The founder of Proton, the company behind ProtonMail and ProtonVPN, has critiqued the latest attempts by the EU to rein in the power of Big Tech.
In an exclusive interview with TechRadar Pro, Andy Yen described the proposed Digital Markets Act (DMA) as “a huge benefit to society, but also a missed opportunity”.
“The EU didn’t quite go far enough, and that’s a big problem, because this is a once in a generation type of legislation,” he said.
The power of the default
The DMA is a piece of legislation expected soon to be enshrined in EU law that seeks to limit the power of so-called “technology gatekeepers” – such as Apple, Meta and Google – which stand accused of using their market position and wealth of resources to squeeze out smaller competitors.
The vice-like grip held by these firms over a range of platforms and product types is said to limit the potential for companies like Proton, which offers privacy-centric email, VPN, cloud storage and calendaring services, to draw large volumes of users away from the US tech giants.
According to Yen, although the DMA will have a positive effect on the availability of alternative services, the EU made a crucial mistake in failing to tackle the ability for platform operators to “self-preference” their own services.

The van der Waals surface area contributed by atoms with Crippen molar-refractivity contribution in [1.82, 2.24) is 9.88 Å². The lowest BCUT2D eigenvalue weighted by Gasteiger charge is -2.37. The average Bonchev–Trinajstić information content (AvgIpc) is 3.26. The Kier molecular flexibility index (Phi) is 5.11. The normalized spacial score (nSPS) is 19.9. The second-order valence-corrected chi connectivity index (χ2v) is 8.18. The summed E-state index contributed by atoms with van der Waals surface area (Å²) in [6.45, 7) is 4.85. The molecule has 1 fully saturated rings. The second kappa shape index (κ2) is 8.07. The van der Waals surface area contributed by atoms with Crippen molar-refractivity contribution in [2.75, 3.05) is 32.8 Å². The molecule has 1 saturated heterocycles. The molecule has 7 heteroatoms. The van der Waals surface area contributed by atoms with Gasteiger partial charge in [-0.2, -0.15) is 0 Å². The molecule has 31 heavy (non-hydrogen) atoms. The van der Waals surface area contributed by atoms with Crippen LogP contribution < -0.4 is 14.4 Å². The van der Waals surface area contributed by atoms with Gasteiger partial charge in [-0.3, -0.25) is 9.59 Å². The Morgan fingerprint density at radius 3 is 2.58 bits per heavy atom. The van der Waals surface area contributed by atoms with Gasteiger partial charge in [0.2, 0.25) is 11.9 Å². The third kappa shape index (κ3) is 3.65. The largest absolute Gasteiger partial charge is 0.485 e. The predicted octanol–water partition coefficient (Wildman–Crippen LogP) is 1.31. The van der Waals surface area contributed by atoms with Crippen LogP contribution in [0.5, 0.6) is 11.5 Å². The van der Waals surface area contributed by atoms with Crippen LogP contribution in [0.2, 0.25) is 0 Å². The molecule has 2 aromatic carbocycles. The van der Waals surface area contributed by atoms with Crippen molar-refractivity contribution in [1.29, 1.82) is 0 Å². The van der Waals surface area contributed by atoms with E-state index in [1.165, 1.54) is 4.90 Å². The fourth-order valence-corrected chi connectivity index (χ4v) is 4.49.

In reality, no matter the breadth of alternatives available, the vast majority of users will never switch away from the default. In effect, this means companies who compete in the same categories as the largest technology companies are unlikely to make genuine in-roads, no matter the quality of their services.
“If antitrust regulation doesn’t tackle defaults, it is only addressing 5% of the problem. That’s really the elephant in the room,” Yen told us.
“[On Android], email is the thing that ties together the entire Google ecosystem, but the DMA doesn’t prohibit Google from self-preferencing for Gmail. If you don’t tackle that piece, you don’t break the monopoly.”
A new model for regulators
A significant part of the problem is that regulators are not equipped with the level of technical expertise necessary to unpick the complexities of the issues at hand, Yen added. And he also believes regulators need to revise the process for defining new legislation, in line with the speed at which the technology industry is developing.
“The way legislation used to work is that you would make one giant landmark legislation, then leave it alone for a century. But that old model is not compatible with the world today, which moves so quickly.”
“We need policymakers to be thinking in a different way, with policies updated every one or two years rather than once in a generation. An iterative and therefore more agile approach is what’s needed.”
Challenged on whether this kind of approach is feasible, given the number of moving parts and the need for each piece of legislation to be properly ratified, Yen suggested it’s important to bear in mind the bigger picture.
“It shouldn’t be a question of feasibility, it should be about what’s necessary. Otherwise, your economy will be dominated by just a handful of companies,” he said. “We have the duty and obligation to legislate properly.”
A write-up of TechRadar Pro’s full conversation with Andy Yen will be published in the coming weeks.